Well, what about them?
What do you think causes students to come up short in all these areas? Don’t you need to be in class in order to learn? (And if anyone out there thinks online “schools” are equivalent substitutes, that seat time is old-fashioned, then you don’t understand the process of learning. Some subjects can be learned using the internet, but most of them not nearly as well as in a classroom, where you can interact, process, discuss, reason, and come to conclusions using insights other than just your own).
Here’s the reality (opposing the fiction of the 180 days): If I have a student who plays one sport, is a sophomore in my 6th period class, goes on three field trips, gets pulled out for student government three times (this is a low number, by the way), has to take the MAPS, the PSAT, and the HSPE, gets sick twice during the year, has one appointment with a counselor during my class, and goes to the “guys group” twice a year, then that student will miss the equivalent of....drumroll.....29 days!
29 days. That’s making a few assumptions, but some are generous in both ways. So this student actually gets only 151 days of instruction. They miss nearly one sixth of the class, almost 20%.
And if that student has taken challenging classes such as chemistry, pre-calculus, or AP U.S. History, you can pretty much kiss their chances of academic excellence goodbye.
Now, if you think I’m exaggerating about this, you probably also think teachers are to blame for our flailing education system. Both thoughts are ludicrous. If you don’t believe me, come look at attendance records at any high school. Find out from a dozen teachers how many days they lose to things like this. Now, granted, if the student isn’t in my 6th period and doesn’t therefore get pulled out for sports, the number of days lost reduces to closer to 20 (I assumed 15 days for this, probably a low estimate).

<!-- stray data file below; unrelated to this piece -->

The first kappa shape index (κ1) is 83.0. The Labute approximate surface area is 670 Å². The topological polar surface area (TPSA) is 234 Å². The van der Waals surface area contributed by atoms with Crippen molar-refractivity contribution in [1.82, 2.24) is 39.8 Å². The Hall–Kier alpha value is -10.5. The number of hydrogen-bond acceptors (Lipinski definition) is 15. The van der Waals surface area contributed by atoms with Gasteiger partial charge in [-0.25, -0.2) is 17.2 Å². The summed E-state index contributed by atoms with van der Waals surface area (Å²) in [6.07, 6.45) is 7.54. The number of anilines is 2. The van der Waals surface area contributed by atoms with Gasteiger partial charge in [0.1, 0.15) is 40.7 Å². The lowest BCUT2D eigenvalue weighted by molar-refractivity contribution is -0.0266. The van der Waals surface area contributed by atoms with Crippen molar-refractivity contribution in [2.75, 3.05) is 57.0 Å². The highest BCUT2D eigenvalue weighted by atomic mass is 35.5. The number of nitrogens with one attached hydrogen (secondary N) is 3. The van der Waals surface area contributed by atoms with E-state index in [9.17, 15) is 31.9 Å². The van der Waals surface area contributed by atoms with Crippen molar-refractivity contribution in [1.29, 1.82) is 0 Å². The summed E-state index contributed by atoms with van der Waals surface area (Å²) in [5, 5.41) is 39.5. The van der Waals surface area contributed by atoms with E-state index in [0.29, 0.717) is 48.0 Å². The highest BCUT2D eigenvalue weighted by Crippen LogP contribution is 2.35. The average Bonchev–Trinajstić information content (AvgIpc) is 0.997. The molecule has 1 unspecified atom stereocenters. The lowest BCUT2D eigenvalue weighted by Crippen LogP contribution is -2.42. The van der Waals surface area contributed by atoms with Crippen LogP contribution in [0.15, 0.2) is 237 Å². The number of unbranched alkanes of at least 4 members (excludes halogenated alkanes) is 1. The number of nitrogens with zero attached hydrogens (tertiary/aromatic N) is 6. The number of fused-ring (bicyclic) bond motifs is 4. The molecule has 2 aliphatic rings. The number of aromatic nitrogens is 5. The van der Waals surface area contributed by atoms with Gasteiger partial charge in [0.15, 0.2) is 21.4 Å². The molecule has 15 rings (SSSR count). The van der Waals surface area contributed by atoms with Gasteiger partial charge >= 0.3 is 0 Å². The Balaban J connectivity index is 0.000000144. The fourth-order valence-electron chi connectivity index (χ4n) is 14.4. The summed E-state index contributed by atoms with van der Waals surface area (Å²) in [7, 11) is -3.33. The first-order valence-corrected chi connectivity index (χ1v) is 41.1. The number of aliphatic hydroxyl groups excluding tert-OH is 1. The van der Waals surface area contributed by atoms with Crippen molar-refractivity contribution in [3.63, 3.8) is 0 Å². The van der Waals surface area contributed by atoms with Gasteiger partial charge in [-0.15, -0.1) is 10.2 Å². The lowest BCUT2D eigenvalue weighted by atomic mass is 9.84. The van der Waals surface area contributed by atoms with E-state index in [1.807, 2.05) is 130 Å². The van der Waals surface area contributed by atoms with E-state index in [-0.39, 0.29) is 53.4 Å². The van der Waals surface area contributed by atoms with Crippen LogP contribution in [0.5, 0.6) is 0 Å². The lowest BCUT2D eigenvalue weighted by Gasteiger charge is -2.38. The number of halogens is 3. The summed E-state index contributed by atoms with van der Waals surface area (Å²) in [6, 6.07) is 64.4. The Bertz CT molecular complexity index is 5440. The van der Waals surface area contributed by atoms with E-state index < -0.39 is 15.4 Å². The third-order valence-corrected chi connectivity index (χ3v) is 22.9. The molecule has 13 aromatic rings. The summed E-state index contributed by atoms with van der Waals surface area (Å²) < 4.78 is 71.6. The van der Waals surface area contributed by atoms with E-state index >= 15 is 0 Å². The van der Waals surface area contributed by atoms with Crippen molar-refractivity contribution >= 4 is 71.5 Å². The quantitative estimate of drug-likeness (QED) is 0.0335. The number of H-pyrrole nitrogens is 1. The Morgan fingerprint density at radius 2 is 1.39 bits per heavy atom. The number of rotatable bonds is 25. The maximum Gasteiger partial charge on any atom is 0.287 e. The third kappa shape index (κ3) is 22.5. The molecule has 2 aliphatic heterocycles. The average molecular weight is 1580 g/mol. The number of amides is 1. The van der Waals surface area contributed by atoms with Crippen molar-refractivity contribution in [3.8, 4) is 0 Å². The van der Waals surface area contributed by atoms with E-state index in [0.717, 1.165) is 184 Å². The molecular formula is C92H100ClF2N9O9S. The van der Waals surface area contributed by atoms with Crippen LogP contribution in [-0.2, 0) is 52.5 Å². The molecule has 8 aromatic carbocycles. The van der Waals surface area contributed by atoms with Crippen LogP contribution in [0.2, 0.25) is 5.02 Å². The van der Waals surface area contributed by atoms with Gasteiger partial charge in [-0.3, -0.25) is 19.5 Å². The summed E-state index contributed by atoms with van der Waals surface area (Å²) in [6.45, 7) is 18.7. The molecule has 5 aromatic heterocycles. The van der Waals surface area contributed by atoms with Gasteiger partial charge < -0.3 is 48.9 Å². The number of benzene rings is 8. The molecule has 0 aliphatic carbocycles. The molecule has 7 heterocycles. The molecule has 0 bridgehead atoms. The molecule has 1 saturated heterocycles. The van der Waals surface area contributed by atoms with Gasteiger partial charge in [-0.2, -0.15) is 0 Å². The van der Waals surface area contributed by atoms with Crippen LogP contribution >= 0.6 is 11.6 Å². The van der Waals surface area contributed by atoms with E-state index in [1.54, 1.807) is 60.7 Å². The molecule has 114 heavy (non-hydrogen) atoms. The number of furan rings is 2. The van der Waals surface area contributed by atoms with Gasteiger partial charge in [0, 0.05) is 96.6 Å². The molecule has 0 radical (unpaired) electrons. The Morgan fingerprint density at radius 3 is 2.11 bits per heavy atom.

But 20 days! If you read my article debunking charter schools, you’ll read about one such school that mandates its students can miss no more than 9 days per year. Per YEAR! And we have the possibility of students missing more than twice that, all for things forced upon them–not their own poor choices. Remember, this assumes no skipping. But truthfully, most students don’t skip.
Why can’t they just “make up” the work? Fair question, but please forgive me, also a naive one. “Make up” implies you can just do the work, and that being in class doesn’t matter. “Make up” implies the grade on the assignment is the only thing that matters. This is the same thinking as the online school fiascos out there. My wife “attended” an online college, and we have been very unimpressed. The quality of their education is exceedingly shallow, due in a large part to the nature of the medium. Some learning just doesn't happen as well if students aren't present together.
For example, what if I’m doing a ‘jigsaw’(such as the one being wrecked by a field trip this week), or a similar type of in-class instructional method? This is an activity where you split the class into groups, and then each group learns a specific topic that is part of a greater unit or lesson. Then, those groups re-number and reorder so that the new groups have one person from each of the previous groups. Then, each ‘expert’ teaches the other members about their topic. It’s a great method on so many levels. The best way to learn is to teach, and it gets every student teaching the others about a topic they spent time mastering first.
Oh, but, but, but, I needed to meet with the career counselor to talk about SAT prep classes. I needed to take pictures for the yearbook. I needed to go to a guys group meeting. I needed to see a math tutor during your <insert subject here> class.